Online Icons That Make An Impression

By April 21, 2015 Blog, Social No Comments

Look around the web and you’re bound to see countless icons. What with the push for increased branding and the idea that online companies must be able to distinguish themselves, these icons, however simple, are often created with a great amount of thought behind the final product.

The ones that succeed are those that immediately connect the viewer with the end business and are able to mirror the products or services that the company provides. The great online icons may be few and far between, but when they’re done well, they truly represent the company behind the image.

Let’s look at a few examples of online icons done well.


Ah, the Apple icon – the classic example of a company with longevity that has seamlessly kept their icon current with the times. In its current form, the Apple icon is a simple white apple on a neutral gray background. The feeling that this icon imparts is of minimal design, functionality, and a slant towards modernity, which is exactly what the company represents.

In the beginning, Apple had a terrible icon when the company first made its introduction in 1976. However, it took less than a year for the company to turn to professional designer Rob Janoff to bring a more coherent vision to Apple branding. Coming up with the simple apple (albeit in rainbow colors), the shape has stayed the same for close to 40 years and still functions as well as it did back then in representing Apple’s ideals.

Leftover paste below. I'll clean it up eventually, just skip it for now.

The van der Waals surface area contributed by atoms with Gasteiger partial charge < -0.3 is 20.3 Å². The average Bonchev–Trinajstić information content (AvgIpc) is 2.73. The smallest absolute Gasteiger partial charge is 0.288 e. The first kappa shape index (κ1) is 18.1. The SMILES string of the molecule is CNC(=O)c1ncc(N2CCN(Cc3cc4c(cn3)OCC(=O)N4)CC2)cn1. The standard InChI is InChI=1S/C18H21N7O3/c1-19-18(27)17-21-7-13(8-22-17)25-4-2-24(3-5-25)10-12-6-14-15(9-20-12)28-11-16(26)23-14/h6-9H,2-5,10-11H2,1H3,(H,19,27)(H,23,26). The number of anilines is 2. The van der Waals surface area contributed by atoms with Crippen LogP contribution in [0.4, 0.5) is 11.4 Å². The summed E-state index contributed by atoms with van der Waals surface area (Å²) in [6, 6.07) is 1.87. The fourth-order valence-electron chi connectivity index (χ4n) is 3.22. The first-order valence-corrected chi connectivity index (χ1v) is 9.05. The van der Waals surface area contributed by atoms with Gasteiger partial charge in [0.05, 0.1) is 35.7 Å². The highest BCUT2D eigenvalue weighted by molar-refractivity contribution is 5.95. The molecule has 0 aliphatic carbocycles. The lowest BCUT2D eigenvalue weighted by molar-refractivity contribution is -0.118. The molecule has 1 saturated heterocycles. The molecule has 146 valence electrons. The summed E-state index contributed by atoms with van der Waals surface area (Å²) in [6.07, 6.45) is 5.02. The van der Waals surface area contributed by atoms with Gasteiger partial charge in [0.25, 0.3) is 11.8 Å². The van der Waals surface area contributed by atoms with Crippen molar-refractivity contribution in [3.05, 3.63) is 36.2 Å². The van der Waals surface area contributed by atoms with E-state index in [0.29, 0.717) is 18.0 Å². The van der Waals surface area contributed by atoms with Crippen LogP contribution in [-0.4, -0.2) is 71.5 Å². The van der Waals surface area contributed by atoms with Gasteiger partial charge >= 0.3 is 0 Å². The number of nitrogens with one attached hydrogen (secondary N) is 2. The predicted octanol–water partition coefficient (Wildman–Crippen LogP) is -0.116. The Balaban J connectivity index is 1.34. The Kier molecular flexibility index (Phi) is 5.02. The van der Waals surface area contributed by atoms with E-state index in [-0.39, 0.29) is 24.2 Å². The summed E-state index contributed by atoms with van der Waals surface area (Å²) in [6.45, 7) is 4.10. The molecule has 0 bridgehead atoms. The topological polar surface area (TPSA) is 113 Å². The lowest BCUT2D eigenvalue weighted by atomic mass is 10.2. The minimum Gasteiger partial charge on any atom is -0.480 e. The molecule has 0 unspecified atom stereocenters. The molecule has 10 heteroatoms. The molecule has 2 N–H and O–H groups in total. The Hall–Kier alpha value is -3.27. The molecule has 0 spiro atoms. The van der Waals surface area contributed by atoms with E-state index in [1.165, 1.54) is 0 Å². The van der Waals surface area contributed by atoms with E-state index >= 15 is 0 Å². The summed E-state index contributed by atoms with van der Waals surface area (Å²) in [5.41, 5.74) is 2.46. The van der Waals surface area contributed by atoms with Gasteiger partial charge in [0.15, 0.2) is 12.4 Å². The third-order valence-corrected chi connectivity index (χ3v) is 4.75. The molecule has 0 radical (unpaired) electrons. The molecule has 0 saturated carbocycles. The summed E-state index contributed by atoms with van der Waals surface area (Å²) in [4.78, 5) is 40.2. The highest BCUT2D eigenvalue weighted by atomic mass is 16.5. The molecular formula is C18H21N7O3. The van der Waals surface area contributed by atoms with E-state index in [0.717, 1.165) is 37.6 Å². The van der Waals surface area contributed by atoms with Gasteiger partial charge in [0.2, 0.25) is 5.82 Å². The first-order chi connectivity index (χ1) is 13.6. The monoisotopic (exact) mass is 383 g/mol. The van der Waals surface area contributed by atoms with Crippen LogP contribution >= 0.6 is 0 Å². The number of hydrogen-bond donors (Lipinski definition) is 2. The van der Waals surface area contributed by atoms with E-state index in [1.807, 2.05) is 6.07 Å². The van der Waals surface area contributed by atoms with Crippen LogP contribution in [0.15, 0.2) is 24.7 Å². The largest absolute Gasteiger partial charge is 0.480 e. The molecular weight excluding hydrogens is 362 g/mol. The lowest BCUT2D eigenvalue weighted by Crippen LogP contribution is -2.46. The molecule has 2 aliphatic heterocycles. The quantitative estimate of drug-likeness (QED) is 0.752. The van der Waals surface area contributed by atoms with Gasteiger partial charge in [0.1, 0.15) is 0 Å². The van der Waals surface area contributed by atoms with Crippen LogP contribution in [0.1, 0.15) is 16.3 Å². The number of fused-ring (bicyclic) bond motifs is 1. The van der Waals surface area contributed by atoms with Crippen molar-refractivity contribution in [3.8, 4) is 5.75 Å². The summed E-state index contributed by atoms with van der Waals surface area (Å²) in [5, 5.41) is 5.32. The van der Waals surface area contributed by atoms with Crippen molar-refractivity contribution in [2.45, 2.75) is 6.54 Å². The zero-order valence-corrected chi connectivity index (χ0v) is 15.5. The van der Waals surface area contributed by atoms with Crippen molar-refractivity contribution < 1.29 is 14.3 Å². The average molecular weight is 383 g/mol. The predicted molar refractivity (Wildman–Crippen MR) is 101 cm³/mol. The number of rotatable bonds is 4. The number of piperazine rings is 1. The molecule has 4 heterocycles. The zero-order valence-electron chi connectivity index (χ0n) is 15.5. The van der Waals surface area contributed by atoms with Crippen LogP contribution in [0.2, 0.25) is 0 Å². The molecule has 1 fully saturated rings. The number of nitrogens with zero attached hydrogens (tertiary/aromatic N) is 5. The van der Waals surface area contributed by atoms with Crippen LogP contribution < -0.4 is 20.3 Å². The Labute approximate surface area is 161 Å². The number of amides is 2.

In the game for more than 13 years, PokerStars has become the global leader in online poker, with an impressive record of more than 100 billion hands played by people from every possible corner of the world. However, even though the face of online poker has gone through many changes, one thing that has stayed the same is their icon. Simple and to the point, the PokerStars icon is a red spade with a white star in the middle and there’s no mistaking what company the icon represents – poker plus stars equals PokerStars. There is some light shading on the icon to give depth and shadow, but it doesn’t take away from the stark boldness of the image, which seems to imply strength and dependability, two core concepts of the PokerStars brand.


At the other end of the spectrum, Twitter’s icon is more lighthearted and features a slightly comically-drawn bird with the most usual color combination being white and light blue. Another Twitter icon uses a lowercase t in blue and white, but has less of a visibility and immediate connection to the company.

While there has been a trend to put birds on nearly everything (see Portlandia’s “Put a bird on it” skit), it works with Twitter because of the obvious bird reference. To twitter, by definition, is for a bird to make a short and light call, which definitely reflects the service that Twitter provides, allowing users to compose 140-character tweets that are often light and airy. This perfect combination is what makes Twitter’s icon one of the most identifiable and one of the best examples of online icons.